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Top gravel riding tips

Handling and gear advice for pedalling on rough surfaces

Gravel Riding

by Steve Thomas

Gravel Riding
Photo: Steve Thomas

Taking your bike onto gravel roads adds to your ride. You can’t zone out on loose surfaces. You don’t need a mountain biker’s handling skills, but you can’t phone in your technique, which is part of the fun. Gravel – it’s like road riding, but with an edge, a slightly rocky edge. Here are some riding and equipment tips to consider before things get bumpy.


Climbing on dirt is much heavier and slower than on the road. Grades can suddenly ramp up; staying close to your low gears is essential. Always look ahead, especially at switchbacks.

Stay in saddle and keep it light on the bars as much as you can. When you do stand up, do it gently. Avoid rapid acceleration. Keep gears smooth and your weight over the saddle and back of the bike until you sense the limit of traction. Remember that tire grip can vary a lot with gradient and surfaces, so keep your pedal stroke silky smooth and light.


Scrub your speed gently and evenly between any corner. Allow at least double the braking distance that you would on the road. And, do not brake in a corner.

Unless the road is very smooth, stand on the pedals and keep your weight back slightly, with arms and legs slightly bent to absorb the bumps and to allow the bike to bounce around some. Always keep a firm grip of the bars, while also allowing them to move around.

Keep your distance from other riders, and don’t automatically follow their lines. If it’s dusty ahead, ease off and allow it to clear some. Try to stay relaxed physically, yet very alert mentally, without getting nervous.


Racing lines that you’d take on asphalt are rarely an option on dirt and gravel as wear from large vehicles, weather and erosion reduce their feasibility. You should always look for the safest and smoothest option.

Look well ahead, especially at what lies on the other side of the corner, and then trim your speed very evenly with both brakes.

The edge and centre of any off- road bend is rarely a safe option. Avoid cutting centre ridges in an approach to a corner. Unless you know the line well, stick to the wellworn surfaces and play it safe.

The Bike for the Ride

The geometry of most gravel bikes sits somewhere between a cyclocross bike and a road race bike. Compared with a road machine, the gravel rig is designed to be more comfortable and stable on rough ground, as well as more robust, while also retaining that responsiveness and fast-reaction feel. These features come largely through a slackening of geometry.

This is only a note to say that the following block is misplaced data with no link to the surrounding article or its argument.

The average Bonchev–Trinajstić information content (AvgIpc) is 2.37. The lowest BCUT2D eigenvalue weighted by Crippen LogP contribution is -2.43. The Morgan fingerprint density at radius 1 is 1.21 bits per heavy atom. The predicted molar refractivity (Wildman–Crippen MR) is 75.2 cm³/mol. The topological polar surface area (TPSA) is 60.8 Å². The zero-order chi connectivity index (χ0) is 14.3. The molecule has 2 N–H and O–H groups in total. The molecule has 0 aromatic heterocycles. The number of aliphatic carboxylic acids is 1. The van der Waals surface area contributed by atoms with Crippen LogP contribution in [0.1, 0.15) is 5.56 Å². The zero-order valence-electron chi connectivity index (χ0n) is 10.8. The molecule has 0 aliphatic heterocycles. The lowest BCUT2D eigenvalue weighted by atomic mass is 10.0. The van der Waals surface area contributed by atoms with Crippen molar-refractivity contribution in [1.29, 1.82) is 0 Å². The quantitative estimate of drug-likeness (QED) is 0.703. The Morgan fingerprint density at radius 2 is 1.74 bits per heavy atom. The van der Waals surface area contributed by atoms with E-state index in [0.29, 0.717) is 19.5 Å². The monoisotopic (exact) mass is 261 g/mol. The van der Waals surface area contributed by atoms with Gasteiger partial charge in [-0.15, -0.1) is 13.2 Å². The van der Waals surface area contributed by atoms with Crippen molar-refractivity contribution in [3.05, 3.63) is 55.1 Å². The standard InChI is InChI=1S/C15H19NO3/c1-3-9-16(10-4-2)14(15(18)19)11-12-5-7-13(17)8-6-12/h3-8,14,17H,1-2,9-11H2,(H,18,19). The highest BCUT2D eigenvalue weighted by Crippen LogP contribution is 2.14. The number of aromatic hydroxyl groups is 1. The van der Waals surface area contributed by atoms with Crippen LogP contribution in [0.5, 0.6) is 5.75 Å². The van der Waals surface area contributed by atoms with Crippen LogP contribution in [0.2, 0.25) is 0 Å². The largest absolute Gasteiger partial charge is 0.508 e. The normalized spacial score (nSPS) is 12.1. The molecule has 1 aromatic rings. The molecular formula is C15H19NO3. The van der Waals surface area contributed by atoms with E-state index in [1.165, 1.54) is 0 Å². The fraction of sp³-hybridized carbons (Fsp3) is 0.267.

In reality, the designs are a hybrid, and are not far from some of the faster touring or audax bikes that have been around for decades, only with a modern slant.

A regular race bike can handle regular dirt and gravel, although for a bigger rider it can feel harsh at times. Clearance is an issue in the wet, but for dry smooth dirt, it’s good to go.

A cyclocross or touring bike is great on the dirt and frees you up to ride all but seriously demanding mountain bike routes. Both are a little sluggish on the road, but comfortable with it. As for the gravel bike? Sweet. It’s often not as nimble as a ’cross bike, or a road bike for that matter, but smooth over the long haul.

Wheels and Tires

Slightly wider rims and more spokes will give a softer ride with less chance of impact punctures. Deep rims may look and feel nice, but they also make for a rigid ride, which can induce more rider fatigue – especially if you’re a bigger rider.

Depending on the terrain, 28– 36 mm tires are best. If it’s dry and not so rough, 28s are great. Some modern gravel bikes offer enough clearance for knobbier treads as wide as 40c.


Shimano BR-R9170

Road rim brakes are fine on smooth and dry roads. But as soon as you get grit and crud on your brake pads, the muck will scour your rims, which will wear their surfaces and lower stopping performance. If you do ride rim brakes off-road, consider flipping them open at times to increase clearance and be sure to clean up after.

Cantilevers are great, as they offer more pulling power and clearance than rim brakes, and are much easier to clear. Sadly, they are slowly becoming extinct.

Disc brakes are without any doubt the way ahead, especially for gravel and off-road riding. Cable-pull discs are more effective than regular rim and canti brakes, but they are a few stops short when compared with hydraulics. Once you’ve had discs, you will never go back.